Nothing Else Matters

I read an interesting post recently by an author, John Gorman*, who professed that life is essentially meaningless, that there’s no preordained destination for our journey.  Rather than searching fruitlessly for meaning in life, he wrote, we should be looking for the intrinsic value in the things we do along the way.

On the same day, I read another post by a different writer, Rachel McAlpine**, who mused poetically on the eventuality of her own death—

…I’ll be dead and I won’t know I’m dead because
the brain that could create, contain and comprehend that fact
has fled.

The two posts got me thinking about, guess what?  Death, and the value of life.  And here, in haiku form, are some conclusions I came to—

my thoughts, unbridled,

take me to worlds I ne’er will see,

nor have ever seen

The-Spirituality-and-Immortality-of-the-Soul

don’t fret the future,

focus fiercely on the now

where we live our lives

the now

the journey from womb

to tomb—no matter how long—

is but a fragment

immortal 2

I would have to live

forever to realize

I already died

live-a-life-of-purpose

nothing else matters

in the great, grand tapestry

if you are with me

together

See?  No worries.

*[John Gorman –  IG: @heygorman]  **[Rachel McAlpine – writeintolife.com/blog]

 

From Sapiens to Omnipotentus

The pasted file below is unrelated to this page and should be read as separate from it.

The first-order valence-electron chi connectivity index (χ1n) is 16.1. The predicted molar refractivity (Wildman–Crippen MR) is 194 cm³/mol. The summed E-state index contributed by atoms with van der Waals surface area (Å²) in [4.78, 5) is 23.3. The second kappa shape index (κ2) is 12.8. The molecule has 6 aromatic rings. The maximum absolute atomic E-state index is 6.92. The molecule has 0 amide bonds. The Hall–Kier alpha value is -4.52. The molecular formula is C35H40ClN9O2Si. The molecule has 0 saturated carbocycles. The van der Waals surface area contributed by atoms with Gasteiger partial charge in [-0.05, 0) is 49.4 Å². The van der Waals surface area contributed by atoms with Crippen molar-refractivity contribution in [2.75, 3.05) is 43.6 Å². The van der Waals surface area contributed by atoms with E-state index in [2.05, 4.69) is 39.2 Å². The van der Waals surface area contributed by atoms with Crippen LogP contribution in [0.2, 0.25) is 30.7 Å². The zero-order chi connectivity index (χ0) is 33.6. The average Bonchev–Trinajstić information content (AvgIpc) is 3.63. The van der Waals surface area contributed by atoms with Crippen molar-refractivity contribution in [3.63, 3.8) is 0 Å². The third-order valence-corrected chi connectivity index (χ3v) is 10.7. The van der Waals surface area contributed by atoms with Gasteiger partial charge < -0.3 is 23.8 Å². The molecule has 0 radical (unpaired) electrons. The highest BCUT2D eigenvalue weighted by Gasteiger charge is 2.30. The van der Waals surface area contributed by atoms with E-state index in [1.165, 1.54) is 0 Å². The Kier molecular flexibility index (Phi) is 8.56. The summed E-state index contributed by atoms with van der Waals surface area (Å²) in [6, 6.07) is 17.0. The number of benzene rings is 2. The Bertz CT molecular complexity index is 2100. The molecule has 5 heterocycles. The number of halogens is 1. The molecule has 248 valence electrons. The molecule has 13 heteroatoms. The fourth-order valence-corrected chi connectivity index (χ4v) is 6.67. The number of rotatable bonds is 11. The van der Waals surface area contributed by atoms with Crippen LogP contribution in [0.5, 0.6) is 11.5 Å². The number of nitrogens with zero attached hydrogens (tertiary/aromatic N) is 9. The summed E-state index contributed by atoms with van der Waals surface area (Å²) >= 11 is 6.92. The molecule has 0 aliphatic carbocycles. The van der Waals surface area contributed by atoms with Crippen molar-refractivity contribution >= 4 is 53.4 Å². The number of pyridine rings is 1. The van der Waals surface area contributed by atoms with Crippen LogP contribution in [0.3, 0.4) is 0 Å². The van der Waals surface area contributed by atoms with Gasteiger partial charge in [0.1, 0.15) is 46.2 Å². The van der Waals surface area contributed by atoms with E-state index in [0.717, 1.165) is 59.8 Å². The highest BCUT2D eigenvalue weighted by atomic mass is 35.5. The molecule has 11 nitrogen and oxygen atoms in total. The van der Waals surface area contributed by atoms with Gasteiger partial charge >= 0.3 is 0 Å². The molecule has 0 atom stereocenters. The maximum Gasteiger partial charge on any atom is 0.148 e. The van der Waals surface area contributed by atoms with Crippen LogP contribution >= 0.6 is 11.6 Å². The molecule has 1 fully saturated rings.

Science is pretty clear that Homo sapiens has been populating the planet for more than 200,000 years—a considerably longer time than the Christian story would have us believe.  The Garden of Eden was purportedly created some six thousand years ago, and most archaeologists believe it was located near the convergence of the Tigris and Euphrates rivers, at a spot now submerged in the Persian Gulf.

The_Temptation_in_the_Garden_of_Eden_by_Jan_Brueghel_the_elder

But in fact, forms of earlier human life have been documented as far back as two-and-a-half-million years.  Our human predecessors—part of the animalia family, the vertebrata subphylum, the mammalia class, the primates order, the homininae subfamily, and the Homo genus—include, among others, such species as Homo habilis, Homo erectus, Homo heidelbergensis, and Homo neanderthalensis.  All are now extinct.